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At what distance do you test accuracy?

Discussion in 'Handloading and Reloading' started by MovedWest, Dec 8, 2010.

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  1. MovedWest

    MovedWest Member

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    I want to develop a new load for the 44 magnum. I've worked up many loads in the past, but I've never wondered about what distance to test their accuracy at.

    I was thumbing through the my Lyman manual and was looking at the testing specs, noting the most accurate loads. I wondered when I saw the barrel length of their test "gun" was 4" what distance they test at. Then I wondered what distances YOU guys test at?

    I'm most interested in 44 magnum loads for the lower end of the magnum velocities. Accuracy and lower velocity with a 210gr JHP are my focus. Not LOW velocity, just the lower end of the magnum range. TIA.

    -MW
     
  2. Remo-99

    Remo-99 Member

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    For handguns, 25yds is a standard, but if you really wanna put a weapon to the test 50yds will sort out a true shooter, silluoette shooters go for +100yds though.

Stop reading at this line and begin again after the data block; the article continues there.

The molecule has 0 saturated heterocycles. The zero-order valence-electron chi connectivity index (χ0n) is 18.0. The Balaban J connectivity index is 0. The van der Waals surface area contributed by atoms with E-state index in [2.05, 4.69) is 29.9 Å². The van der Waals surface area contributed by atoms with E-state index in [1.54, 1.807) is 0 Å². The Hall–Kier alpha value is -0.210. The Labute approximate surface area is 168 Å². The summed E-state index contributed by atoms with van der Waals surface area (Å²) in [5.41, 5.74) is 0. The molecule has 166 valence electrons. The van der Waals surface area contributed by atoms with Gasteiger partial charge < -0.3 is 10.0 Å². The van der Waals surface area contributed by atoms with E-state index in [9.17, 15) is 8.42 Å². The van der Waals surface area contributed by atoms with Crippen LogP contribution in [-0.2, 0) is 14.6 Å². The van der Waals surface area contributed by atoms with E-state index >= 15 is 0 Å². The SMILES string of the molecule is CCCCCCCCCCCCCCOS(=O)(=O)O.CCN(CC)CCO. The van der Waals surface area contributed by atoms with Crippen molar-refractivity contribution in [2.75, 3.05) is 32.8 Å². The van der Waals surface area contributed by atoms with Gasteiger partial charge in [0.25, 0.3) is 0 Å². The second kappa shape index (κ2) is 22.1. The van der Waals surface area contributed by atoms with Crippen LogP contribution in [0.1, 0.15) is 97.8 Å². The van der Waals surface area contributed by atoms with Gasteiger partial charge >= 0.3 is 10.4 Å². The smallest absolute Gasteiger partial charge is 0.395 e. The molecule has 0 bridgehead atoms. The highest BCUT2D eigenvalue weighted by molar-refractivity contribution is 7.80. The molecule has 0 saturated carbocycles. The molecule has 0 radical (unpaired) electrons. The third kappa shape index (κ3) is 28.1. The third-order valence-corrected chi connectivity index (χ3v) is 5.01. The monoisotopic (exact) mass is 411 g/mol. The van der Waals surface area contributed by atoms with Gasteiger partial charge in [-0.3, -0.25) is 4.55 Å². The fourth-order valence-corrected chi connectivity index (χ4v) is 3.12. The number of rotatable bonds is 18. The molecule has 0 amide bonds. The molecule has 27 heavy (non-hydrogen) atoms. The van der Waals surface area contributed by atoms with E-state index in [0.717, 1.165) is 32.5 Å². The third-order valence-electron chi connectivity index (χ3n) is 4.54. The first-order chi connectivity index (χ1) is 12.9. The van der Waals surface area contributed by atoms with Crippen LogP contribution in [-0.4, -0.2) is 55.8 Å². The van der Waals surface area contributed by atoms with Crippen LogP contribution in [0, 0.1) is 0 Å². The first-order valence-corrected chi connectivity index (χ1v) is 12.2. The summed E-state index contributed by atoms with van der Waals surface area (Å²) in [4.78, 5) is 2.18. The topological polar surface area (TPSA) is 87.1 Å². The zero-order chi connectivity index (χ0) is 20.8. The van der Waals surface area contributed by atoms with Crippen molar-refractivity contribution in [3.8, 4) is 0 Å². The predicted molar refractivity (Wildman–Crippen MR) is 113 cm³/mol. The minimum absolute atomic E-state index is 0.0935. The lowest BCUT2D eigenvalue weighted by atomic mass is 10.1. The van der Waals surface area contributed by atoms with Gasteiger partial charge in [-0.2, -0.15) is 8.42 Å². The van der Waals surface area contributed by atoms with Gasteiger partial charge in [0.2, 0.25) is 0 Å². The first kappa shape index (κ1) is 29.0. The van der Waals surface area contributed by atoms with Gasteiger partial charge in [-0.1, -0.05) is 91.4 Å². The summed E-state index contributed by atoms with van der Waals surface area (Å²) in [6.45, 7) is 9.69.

For SD, odds are it will be within 7yds where practice and training become more effective than 50yd accuracy.
     
  3. RandyP

    RandyP Member

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    As others have posted, sight it in at the range you most often plan on using it.

    'My' needs are mostly range plinking (indoor) and self defense so 25 feet and closer is where my paper zombies most often hang.
     
  4. ChefJeff1

    ChefJeff1 Member

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    I was wondering the exact thing while working on some new loads for 357 and 30-30. I test fired a bunch of loads at really close range to try to eliminate shooter error. I figure my errors are amplified the further away I shoot. I wanted to test the load, not my skills. I'm talking 15 yards or so. For rifle, especially scoped, it might be a little too close. 25 yards might be better. Once I get a really group up close, I'll shoot further and see how it goes. Then I"ll start practicing with it.
     
  5. 243winxb

    243winxb Member

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    Eliminate Shooter Error

    50 yards. A scoped firearm helps fine tune loads off the bench. A Ransom Rest would be nice. [​IMG]
     
    Last edited: Dec 8, 2010
  6. Slamfire

    Slamfire Member

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    I shoot handguns offhand. I can tell if a load is accurate enough at 25 yards. If I get a group like this at 25 yards I am very happy and everything is good to go.